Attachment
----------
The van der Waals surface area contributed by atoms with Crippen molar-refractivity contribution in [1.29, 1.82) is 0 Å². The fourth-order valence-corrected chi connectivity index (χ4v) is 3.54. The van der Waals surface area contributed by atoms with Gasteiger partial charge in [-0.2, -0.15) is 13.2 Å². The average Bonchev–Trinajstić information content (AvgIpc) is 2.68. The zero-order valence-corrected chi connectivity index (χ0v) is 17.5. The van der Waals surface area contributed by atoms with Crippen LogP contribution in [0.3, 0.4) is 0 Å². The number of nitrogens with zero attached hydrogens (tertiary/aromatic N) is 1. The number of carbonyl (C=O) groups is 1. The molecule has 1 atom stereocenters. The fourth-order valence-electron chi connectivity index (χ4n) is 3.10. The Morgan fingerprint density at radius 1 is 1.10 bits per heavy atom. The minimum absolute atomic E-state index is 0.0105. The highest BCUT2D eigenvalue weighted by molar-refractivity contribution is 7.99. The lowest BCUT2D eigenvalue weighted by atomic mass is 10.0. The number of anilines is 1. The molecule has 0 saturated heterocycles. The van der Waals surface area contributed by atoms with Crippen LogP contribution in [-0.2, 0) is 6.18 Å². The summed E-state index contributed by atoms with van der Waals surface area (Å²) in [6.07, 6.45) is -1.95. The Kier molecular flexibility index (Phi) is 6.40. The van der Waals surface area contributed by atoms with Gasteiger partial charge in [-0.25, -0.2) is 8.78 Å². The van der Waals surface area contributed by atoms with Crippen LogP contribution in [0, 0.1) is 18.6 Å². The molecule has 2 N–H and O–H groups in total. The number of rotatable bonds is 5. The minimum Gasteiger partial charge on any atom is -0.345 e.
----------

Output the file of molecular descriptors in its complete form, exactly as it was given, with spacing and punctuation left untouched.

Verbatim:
The van der Waals surface area contributed by atoms with Crippen molar-refractivity contribution in [1.29, 1.82) is 0 Å². The fourth-order valence-corrected chi connectivity index (χ4v) is 3.54. The van der Waals surface area contributed by atoms with Gasteiger partial charge in [-0.2, -0.15) is 13.2 Å². The average Bonchev–Trinajstić information content (AvgIpc) is 2.68. The zero-order valence-corrected chi connectivity index (χ0v) is 17.5. The van der Waals surface area contributed by atoms with Crippen LogP contribution in [0.3, 0.4) is 0 Å². The number of nitrogens with zero attached hydrogens (tertiary/aromatic N) is 1. The number of carbonyl (C=O) groups is 1. The molecule has 1 atom stereocenters. The fourth-order valence-electron chi connectivity index (χ4n) is 3.10. The Morgan fingerprint density at radius 1 is 1.10 bits per heavy atom. The minimum absolute atomic E-state index is 0.0105. The highest BCUT2D eigenvalue weighted by molar-refractivity contribution is 7.99. The lowest BCUT2D eigenvalue weighted by atomic mass is 10.0. The number of anilines is 1. The molecule has 0 saturated heterocycles. The van der Waals surface area contributed by atoms with Crippen LogP contribution in [-0.2, 0) is 6.18 Å². The summed E-state index contributed by atoms with van der Waals surface area (Å²) in [6.07, 6.45) is -1.95. The Kier molecular flexibility index (Phi) is 6.40. The van der Waals surface area contributed by atoms with Gasteiger partial charge in [-0.25, -0.2) is 8.78 Å². The van der Waals surface area contributed by atoms with Crippen LogP contribution in [0, 0.1) is 18.6 Å². The molecule has 2 N–H and O–H groups in total. The number of rotatable bonds is 5. The minimum Gasteiger partial charge on any atom is -0.345 e.